Five Things I Liked (Or Didn’t Like) This Week, June 9

Scott Galvin-USA TODAY Sports

Five Things was off last week while I gallivanted around the country on vacation. Well, I’m back, and I’ve been furiously watching baseball to make up for the time I missed on the road. As such, some of these items are going to be amalgams of a few games because the same themes kept calling out to me. As always, this column was inspired by Zach Lowe of ESPN, whose basketball columns are some of the best in the business. We’ve got plenty to cover, so let’s get started.

1. Unexpected Pitching Duels
Last Thursday, the Rockies and Diamondbacks faced off in Arizona. The pregame forecast: runs galore. Zach Davies brought his 5.68 ERA to bear for the Diamondbacks (with a 5.65 FIP, it’s not like he’d been catastrophically unlucky) while Connor Seabold took the mound for the Rockies (5.94 ERA, 5.79 FIP).

Naturally, both pitchers came out in fine form. Davies started shakily but recovered to post three straight scoreless innings. Meanwhile, Seabold couldn’t miss; well-located fastballs helped him escape his first jam of the game to complete five scoreless innings:

The good times didn’t keep going – both teams scored two runs in the sixth to chase the opposing starter – but just for a moment, Davies and Seabold did their best impressions of aces. I love that kind of game, where you show up expecting a shootout and get a tense duel instead.

I used Davies and Seabold as an example, but if you watch a lot of baseball, you’ll come across these games all over the place. The Tigers and White Sox combined for a measly three runs in last Saturday’s game, a clash between Reese Olson and Mike Clevinger. Sandy Koufax and Bob Gibson they are not – but if you pick your GIFs well, any pitcher can look dominant:

Sean Manaea (and opener John Brebbia) performed a similar trick against the Pirates last week, only to be matched inning-for-inning by Johan Oviedo:

In the long run, these sterling starts aren’t the norm for any of these pitchers. That’s why they have chunky ERAs and why their managers have the bullpen on speed dial. In fact, as I watch these games, I keep expecting the other shoe to drop, even though some of the lineups they’re facing are themselves prone to mediocrity. A 1-0 clash between, say, Max Scherzer and Zack Wheeler is fun to watch because of the mastery on display. A 1-0 clash between Davies and Seabold is fun to watch because it might turn into a track meet at any given moment, with an endless parade of runners crossing home plate.

It’s nice to subvert expectations every once in a while. I wouldn’t want every matchup between fifth starters to go this way. No one would – there wouldn’t be much run scoring if the bad starters were consistently that good. But as an occasional treat, journeymen and rookies firing on all cylinders puts a smile on my face.

2. Batters Flinching Away From Strikes
Hitting is hard. Pitchers throw a million miles an hour and all have wipeout secondaries. The game might feel slow in the aggregate, but each individual pitch is a split-second decision. Deciding whether or not to swing is a complex choice made in about as much time as it takes for a single heartbeat.

With that disclaimer out of the way, it’s time for a confession: I love the pitches where hitters recoil as though a pitch is about to hit them, only for it to hold the strike zone. This will always be funny to me:

Standing in against those extreme lefty arm slots doesn’t look fun to me at all. The ball must appear out of thin air and at a ludicrous initial position. It’s one thing to practice hitting, and another entirely to watch a hard projectile fly at your hip at high speed and not recoil.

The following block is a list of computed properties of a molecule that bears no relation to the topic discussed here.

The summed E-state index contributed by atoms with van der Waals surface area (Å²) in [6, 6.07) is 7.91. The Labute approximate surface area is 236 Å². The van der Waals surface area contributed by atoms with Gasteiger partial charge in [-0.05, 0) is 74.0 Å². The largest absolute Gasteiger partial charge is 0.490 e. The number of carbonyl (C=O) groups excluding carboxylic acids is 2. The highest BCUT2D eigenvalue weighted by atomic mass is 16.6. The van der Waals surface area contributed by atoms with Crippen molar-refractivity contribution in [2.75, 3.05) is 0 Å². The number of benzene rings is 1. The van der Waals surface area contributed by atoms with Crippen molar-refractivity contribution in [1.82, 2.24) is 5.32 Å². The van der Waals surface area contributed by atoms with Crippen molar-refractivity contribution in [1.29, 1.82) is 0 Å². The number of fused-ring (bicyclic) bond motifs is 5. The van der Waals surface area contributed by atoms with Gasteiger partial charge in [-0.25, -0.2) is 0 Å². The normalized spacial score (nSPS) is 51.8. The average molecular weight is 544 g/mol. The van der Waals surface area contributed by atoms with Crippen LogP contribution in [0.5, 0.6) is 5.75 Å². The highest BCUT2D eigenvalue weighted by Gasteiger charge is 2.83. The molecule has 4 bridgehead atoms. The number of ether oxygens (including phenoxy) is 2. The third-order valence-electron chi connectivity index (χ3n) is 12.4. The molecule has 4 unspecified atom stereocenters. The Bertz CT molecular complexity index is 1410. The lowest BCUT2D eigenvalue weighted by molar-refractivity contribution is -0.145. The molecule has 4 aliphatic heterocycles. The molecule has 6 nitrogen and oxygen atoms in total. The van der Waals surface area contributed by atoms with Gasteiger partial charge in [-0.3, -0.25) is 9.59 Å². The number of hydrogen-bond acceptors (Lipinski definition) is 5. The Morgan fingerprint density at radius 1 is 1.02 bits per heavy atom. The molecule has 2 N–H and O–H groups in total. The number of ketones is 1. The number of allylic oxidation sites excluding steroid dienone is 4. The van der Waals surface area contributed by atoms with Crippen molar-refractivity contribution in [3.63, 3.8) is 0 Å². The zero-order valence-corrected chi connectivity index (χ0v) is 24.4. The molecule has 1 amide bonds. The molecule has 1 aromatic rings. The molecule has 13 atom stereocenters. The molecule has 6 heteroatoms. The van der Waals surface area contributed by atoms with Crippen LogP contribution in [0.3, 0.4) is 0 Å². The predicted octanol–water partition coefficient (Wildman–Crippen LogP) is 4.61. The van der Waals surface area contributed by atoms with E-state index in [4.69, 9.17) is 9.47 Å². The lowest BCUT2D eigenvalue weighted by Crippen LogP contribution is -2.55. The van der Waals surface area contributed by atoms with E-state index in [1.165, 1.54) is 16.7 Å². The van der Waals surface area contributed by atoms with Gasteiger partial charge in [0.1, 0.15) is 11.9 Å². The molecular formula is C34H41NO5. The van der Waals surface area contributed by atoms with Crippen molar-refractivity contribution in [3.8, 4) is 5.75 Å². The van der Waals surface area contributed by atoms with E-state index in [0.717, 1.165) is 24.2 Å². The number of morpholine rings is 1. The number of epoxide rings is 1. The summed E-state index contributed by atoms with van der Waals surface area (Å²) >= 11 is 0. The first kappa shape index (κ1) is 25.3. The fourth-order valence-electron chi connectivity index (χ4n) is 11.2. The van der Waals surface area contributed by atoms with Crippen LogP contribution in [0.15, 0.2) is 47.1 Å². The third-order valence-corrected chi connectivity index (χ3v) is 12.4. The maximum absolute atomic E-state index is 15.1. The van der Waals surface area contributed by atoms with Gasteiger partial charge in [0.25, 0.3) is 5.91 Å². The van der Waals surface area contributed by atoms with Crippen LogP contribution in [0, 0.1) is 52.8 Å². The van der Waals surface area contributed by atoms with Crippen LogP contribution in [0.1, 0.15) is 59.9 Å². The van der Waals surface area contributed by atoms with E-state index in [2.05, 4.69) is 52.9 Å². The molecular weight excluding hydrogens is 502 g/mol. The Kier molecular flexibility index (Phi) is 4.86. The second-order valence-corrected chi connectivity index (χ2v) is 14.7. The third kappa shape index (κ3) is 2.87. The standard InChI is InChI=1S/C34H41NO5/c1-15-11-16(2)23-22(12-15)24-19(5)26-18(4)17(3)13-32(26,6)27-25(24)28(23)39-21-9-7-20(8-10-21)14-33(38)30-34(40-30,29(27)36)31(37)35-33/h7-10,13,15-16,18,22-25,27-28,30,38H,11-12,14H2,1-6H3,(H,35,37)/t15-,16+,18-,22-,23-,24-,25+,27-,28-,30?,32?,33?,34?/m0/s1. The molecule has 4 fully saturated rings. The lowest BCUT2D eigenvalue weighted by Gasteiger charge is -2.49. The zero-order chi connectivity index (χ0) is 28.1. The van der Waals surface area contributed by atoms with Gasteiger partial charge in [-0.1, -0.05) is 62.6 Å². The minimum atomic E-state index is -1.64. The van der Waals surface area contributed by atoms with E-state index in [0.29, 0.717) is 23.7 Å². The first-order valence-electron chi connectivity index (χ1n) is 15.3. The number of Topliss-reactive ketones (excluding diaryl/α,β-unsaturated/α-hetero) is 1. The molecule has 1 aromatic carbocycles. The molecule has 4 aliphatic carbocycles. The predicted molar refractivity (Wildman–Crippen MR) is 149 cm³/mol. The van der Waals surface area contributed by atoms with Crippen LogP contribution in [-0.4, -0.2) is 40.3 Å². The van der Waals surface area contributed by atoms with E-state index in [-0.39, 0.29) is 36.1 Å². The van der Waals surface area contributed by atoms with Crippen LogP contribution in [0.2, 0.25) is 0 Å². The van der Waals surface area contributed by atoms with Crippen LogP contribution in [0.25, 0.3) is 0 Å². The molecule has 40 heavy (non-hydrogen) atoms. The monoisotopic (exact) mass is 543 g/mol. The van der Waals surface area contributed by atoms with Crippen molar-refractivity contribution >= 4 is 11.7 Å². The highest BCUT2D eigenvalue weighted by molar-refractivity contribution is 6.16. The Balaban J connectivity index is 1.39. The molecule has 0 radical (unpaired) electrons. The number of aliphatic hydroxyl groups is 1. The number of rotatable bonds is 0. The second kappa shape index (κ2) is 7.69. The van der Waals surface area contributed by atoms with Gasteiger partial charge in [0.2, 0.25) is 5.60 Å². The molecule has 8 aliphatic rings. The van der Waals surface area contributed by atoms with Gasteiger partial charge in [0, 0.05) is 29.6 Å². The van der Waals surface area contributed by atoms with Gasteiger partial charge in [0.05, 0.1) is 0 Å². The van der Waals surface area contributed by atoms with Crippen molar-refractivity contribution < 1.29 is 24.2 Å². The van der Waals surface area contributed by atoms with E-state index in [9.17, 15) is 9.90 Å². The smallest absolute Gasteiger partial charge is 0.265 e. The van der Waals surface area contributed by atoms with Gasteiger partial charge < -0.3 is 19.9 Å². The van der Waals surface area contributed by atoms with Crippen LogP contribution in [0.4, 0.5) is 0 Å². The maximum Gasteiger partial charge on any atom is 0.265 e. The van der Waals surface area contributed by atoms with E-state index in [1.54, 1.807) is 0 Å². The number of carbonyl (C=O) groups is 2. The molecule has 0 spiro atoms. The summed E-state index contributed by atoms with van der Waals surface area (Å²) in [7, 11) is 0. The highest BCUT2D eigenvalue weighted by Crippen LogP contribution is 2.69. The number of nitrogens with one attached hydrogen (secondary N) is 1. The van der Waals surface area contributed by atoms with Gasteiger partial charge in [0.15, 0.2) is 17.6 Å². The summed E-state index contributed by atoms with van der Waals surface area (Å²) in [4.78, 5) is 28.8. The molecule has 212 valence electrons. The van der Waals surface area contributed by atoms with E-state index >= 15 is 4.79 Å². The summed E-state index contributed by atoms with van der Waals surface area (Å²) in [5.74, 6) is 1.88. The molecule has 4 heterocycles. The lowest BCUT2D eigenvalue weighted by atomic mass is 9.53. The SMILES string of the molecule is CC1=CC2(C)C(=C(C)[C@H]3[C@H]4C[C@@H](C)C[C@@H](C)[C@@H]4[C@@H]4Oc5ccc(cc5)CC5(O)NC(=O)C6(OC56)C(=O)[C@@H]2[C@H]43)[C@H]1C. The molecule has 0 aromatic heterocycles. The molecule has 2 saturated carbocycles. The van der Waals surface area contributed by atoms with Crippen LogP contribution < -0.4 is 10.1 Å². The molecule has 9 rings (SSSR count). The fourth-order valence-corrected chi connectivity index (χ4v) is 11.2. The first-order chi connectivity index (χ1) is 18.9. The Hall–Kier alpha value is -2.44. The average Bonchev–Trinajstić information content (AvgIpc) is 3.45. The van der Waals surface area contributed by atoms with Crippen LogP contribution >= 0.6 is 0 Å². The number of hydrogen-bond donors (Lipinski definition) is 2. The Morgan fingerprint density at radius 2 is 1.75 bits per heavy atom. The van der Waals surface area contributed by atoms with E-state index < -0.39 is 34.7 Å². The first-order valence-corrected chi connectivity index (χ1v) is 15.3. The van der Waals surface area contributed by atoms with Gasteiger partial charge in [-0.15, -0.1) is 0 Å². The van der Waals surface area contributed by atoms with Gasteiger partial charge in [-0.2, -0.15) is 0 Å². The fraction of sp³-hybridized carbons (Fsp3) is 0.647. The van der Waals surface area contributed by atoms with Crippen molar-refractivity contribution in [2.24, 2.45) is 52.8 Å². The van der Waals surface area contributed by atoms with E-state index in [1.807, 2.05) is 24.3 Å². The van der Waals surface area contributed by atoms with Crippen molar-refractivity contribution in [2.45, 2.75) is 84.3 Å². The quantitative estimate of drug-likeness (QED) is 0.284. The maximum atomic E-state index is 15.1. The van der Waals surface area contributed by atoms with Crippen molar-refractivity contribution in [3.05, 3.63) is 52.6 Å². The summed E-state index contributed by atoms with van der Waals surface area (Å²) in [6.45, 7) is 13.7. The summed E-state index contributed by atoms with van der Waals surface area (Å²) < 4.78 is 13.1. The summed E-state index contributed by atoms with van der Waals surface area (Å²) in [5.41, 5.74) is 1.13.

There’s also the classic “I’m going to wear this fastball, aren’t I?” flinch:

I get it. If Corbin Burnes was throwing near me, I’d be in a fetal position, covering my organs as best as I could. They’re asking these guys to swing at those pitches? I hope they’re getting hazard pay. Based on Frazier’s face after that pitch, he probably hopes so too:

I don’t have any great analytical secrets to glean from these. I don’t think that batters who flinch perform any differently from those who don’t. I don’t even think there’s much difference between ducking out of the way of a fastball and having your brain bent by a huge breaking ball:

But this column is about things I like in baseball, and seeing that the instinctual reaction of professional hitters, with their years of training and elite reflexes, is still roughly similar to what I’d do in the same situation will always bring me joy. To be fair, though, that’s where the comparison ends. Unlike me, they do a lot of damage when they don’t flinch:

3. Ke’Bryan Hayes, Heating Up Strangely
I might be the biggest Ke’Bryan Hayes believer on the planet. In each of the past two years, I’ve ranked him aggressively on our Top 50 trade value lists. I love his pristine defense, the kind that makes plays like this seem commonplace instead of impossible:

I also love his bat-to-ball skills and raw power; he’s not a huge guy, but he consistently puts up top-tier exit velocity numbers while making a lot of contact. He’s been in the top quarter of all big league hitters for hard-hit rate every year of his career. But despite that, his last three seasons have produced wRC+ marks of 87, 88, and 88. For whatever reason (cough groundball rate cough), he just hasn’t been able to translate his hard-hit batted balls into power.

I was getting ready to bump Hayes down my preliminary trade value list this year – and then he went and did this:

Obviously, I was back in immediately. But a slightly deeper dive into what Hayes is doing raises more questions than answers. For example, let’s overlay that wRC+ graph with his hard-hit rate:

I barely even know how to think about this one. Hit the ball hard less frequently and profit? It doesn’t add up. It gets weirder when you add in groundball rate: